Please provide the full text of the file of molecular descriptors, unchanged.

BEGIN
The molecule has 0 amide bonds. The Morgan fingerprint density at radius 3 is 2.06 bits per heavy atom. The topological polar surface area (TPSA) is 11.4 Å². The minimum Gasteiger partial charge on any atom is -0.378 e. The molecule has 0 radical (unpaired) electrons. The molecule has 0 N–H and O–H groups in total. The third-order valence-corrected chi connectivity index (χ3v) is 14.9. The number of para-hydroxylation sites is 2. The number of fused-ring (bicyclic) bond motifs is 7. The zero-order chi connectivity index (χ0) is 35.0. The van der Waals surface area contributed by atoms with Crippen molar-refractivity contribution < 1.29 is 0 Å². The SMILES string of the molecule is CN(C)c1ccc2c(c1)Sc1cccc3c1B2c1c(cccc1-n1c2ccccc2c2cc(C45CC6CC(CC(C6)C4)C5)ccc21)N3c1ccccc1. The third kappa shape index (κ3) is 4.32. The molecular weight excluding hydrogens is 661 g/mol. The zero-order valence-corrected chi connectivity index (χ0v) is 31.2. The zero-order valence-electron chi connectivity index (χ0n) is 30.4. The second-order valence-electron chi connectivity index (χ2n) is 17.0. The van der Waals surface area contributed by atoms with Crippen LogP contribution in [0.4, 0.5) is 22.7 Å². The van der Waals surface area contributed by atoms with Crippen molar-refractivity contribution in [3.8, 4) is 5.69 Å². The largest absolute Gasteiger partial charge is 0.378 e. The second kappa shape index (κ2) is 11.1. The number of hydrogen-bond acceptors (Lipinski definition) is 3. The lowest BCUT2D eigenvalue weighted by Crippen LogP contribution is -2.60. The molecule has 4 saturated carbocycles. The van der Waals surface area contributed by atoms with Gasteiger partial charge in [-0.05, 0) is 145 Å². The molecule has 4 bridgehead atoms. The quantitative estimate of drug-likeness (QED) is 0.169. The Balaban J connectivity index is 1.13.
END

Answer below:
The molecule has 0 amide bonds. The Morgan fingerprint density at radius 3 is 2.06 bits per heavy atom. The topological polar surface area (TPSA) is 11.4 Å². The minimum Gasteiger partial charge on any atom is -0.378 e. The molecule has 0 radical (unpaired) electrons. The molecule has 0 N–H and O–H groups in total. The third-order valence-corrected chi connectivity index (χ3v) is 14.9. The number of para-hydroxylation sites is 2. The number of fused-ring (bicyclic) bond motifs is 7. The zero-order chi connectivity index (χ0) is 35.0. The van der Waals surface area contributed by atoms with Crippen molar-refractivity contribution < 1.29 is 0 Å². The SMILES string of the molecule is CN(C)c1ccc2c(c1)Sc1cccc3c1B2c1c(cccc1-n1c2ccccc2c2cc(C45CC6CC(CC(C6)C4)C5)ccc21)N3c1ccccc1. The third kappa shape index (κ3) is 4.32. The molecular weight excluding hydrogens is 661 g/mol. The zero-order valence-corrected chi connectivity index (χ0v) is 31.2. The zero-order valence-electron chi connectivity index (χ0n) is 30.4. The second-order valence-electron chi connectivity index (χ2n) is 17.0. The van der Waals surface area contributed by atoms with Crippen LogP contribution in [0.4, 0.5) is 22.7 Å². The van der Waals surface area contributed by atoms with Crippen molar-refractivity contribution in [3.8, 4) is 5.69 Å². The largest absolute Gasteiger partial charge is 0.378 e. The second kappa shape index (κ2) is 11.1. The number of hydrogen-bond acceptors (Lipinski definition) is 3. The lowest BCUT2D eigenvalue weighted by Crippen LogP contribution is -2.60. The molecule has 4 saturated carbocycles. The van der Waals surface area contributed by atoms with Gasteiger partial charge in [-0.05, 0) is 145 Å². The molecule has 4 bridgehead atoms. The quantitative estimate of drug-likeness (QED) is 0.169. The Balaban J connectivity index is 1.13.